Terrorist Check-In Policy

I watched a lengthy segment on the news the other day about the recent liquid explosives issue.  We were told that airline passengers could no longer bring liquids, gels, etc. onto a plane as carry-on luggage, but rather should take such items on as checked-in baggage.  Translation:  Muslim terrorists are now required to load their liquid explosives onto your plane as check-in baggage.  I guess that means they’ll need delayed or remote controlled detonators rather than manually operated ones.  That’ll show ’em.

Effective August 10, 2006, the TSA has advised that travelers are not allowed to transport any liquids, gels, lotions, aerosols or similar items on their person or in their carry-on luggage. This includes items such as beverages, hairspray, toothpaste and shampoo. Customers are advised to transport these items in their checked luggage or discard them before entering the security checkpoints.

Emphasis mine.  Seriously, am I missing something important here or is that insane?  None of the news anchors appeared to think anything was odd about the story.

2 thoughts on “Terrorist Check-In Policy

  1. As a chronic pain sufferer/survivor, traveling is exhausting and painful for me. When I fly, I usually I wear my portable interferential stimulator unit (IFC) unit, for it helps ease neurological pain — http://www.csmc.edu/515.html#electro.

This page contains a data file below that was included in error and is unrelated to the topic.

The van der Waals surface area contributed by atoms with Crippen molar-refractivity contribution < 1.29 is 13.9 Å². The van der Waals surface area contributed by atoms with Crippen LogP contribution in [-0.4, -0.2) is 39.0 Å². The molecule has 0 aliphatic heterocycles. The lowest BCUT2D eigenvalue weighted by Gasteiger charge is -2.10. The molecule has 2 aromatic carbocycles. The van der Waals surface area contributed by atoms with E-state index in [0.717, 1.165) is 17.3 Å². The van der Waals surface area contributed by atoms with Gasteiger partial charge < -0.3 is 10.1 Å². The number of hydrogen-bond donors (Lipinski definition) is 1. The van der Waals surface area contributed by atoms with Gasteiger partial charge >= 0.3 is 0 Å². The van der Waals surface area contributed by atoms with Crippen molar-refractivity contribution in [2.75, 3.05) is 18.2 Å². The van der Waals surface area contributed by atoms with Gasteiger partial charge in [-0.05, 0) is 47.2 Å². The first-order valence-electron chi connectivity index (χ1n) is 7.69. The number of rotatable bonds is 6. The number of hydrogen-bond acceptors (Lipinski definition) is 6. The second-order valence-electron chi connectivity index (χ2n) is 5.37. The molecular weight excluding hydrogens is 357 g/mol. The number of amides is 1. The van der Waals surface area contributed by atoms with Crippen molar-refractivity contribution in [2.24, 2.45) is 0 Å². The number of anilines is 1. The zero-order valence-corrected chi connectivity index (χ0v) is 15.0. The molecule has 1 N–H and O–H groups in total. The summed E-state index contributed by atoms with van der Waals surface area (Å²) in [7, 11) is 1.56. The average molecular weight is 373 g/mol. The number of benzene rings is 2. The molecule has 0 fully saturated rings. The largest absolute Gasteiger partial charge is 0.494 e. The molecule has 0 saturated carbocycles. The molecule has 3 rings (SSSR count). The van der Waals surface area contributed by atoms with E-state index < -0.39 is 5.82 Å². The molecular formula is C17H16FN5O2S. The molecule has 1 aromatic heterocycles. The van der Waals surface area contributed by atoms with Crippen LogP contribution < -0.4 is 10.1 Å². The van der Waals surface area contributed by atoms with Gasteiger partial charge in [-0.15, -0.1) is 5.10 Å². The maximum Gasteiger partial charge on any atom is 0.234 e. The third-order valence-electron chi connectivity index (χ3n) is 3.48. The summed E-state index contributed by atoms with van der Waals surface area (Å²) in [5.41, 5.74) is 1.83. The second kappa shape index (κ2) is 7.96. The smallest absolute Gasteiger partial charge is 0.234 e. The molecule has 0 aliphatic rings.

If I’m not wearing my IFC whilst traveling, I always keep it in my carry-on, just in case. Because sometimes, merely sitting for flight can cause agonizing pain.

    Though my doc is writing me a note of medical necessity for the IFC, I have fears that his letter won’t do a thing.

    Air travel should be interesting next week. If airport security takes my IFC and gel-coated electrodes, I’m going to call the local media, on-the-spot. I can’t imagine life without my IFC — I use it almost every day.

    As usual, the above is an example of a cruel, unintended consequence of TSA idiocy.

  2. Our current airport security is about making some people feel good. It’s not about increasing the safety of anyone.

    And yes, Miss Cyborg, I suspect your doctor’s note will be insufficient. After all the terrorists could get their doctor to write a similar note for one of their fellow jihadists.

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